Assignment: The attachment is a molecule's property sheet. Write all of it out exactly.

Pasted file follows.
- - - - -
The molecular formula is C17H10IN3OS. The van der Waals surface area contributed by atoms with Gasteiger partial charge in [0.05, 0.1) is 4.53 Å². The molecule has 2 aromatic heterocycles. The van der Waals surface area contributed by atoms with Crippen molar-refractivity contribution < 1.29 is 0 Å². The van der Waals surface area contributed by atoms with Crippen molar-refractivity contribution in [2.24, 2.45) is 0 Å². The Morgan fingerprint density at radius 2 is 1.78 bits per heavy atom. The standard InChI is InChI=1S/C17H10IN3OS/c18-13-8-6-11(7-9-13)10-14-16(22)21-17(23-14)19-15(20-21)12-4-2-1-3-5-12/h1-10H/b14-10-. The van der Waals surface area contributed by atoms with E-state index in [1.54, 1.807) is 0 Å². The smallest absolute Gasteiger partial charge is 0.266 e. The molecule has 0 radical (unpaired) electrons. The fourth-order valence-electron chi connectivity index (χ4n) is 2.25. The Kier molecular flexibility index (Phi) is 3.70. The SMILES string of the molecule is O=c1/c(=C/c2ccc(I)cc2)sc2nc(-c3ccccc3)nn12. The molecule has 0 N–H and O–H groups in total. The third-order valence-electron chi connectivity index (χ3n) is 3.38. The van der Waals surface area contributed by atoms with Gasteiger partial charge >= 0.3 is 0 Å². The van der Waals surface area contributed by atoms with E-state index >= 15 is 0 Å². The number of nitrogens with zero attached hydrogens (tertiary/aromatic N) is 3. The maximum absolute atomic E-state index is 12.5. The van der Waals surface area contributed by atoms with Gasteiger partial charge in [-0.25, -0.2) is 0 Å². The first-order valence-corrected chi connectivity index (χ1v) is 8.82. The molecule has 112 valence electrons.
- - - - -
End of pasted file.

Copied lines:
The molecular formula is C17H10IN3OS. The van der Waals surface area contributed by atoms with Gasteiger partial charge in [0.05, 0.1) is 4.53 Å². The molecule has 2 aromatic heterocycles. The van der Waals surface area contributed by atoms with Crippen molar-refractivity contribution < 1.29 is 0 Å². The van der Waals surface area contributed by atoms with Crippen molar-refractivity contribution in [2.24, 2.45) is 0 Å². The Morgan fingerprint density at radius 2 is 1.78 bits per heavy atom. The standard InChI is InChI=1S/C17H10IN3OS/c18-13-8-6-11(7-9-13)10-14-16(22)21-17(23-14)19-15(20-21)12-4-2-1-3-5-12/h1-10H/b14-10-. The van der Waals surface area contributed by atoms with E-state index in [1.54, 1.807) is 0 Å². The smallest absolute Gasteiger partial charge is 0.266 e. The molecule has 0 radical (unpaired) electrons. The fourth-order valence-electron chi connectivity index (χ4n) is 2.25. The Kier molecular flexibility index (Phi) is 3.70. The SMILES string of the molecule is O=c1/c(=C/c2ccc(I)cc2)sc2nc(-c3ccccc3)nn12. The molecule has 0 N–H and O–H groups in total. The third-order valence-electron chi connectivity index (χ3n) is 3.38. The van der Waals surface area contributed by atoms with Gasteiger partial charge >= 0.3 is 0 Å². The van der Waals surface area contributed by atoms with E-state index >= 15 is 0 Å². The number of nitrogens with zero attached hydrogens (tertiary/aromatic N) is 3. The maximum absolute atomic E-state index is 12.5. The van der Waals surface area contributed by atoms with Gasteiger partial charge in [-0.25, -0.2) is 0 Å². The first-order valence-corrected chi connectivity index (χ1v) is 8.82. The molecule has 112 valence electrons.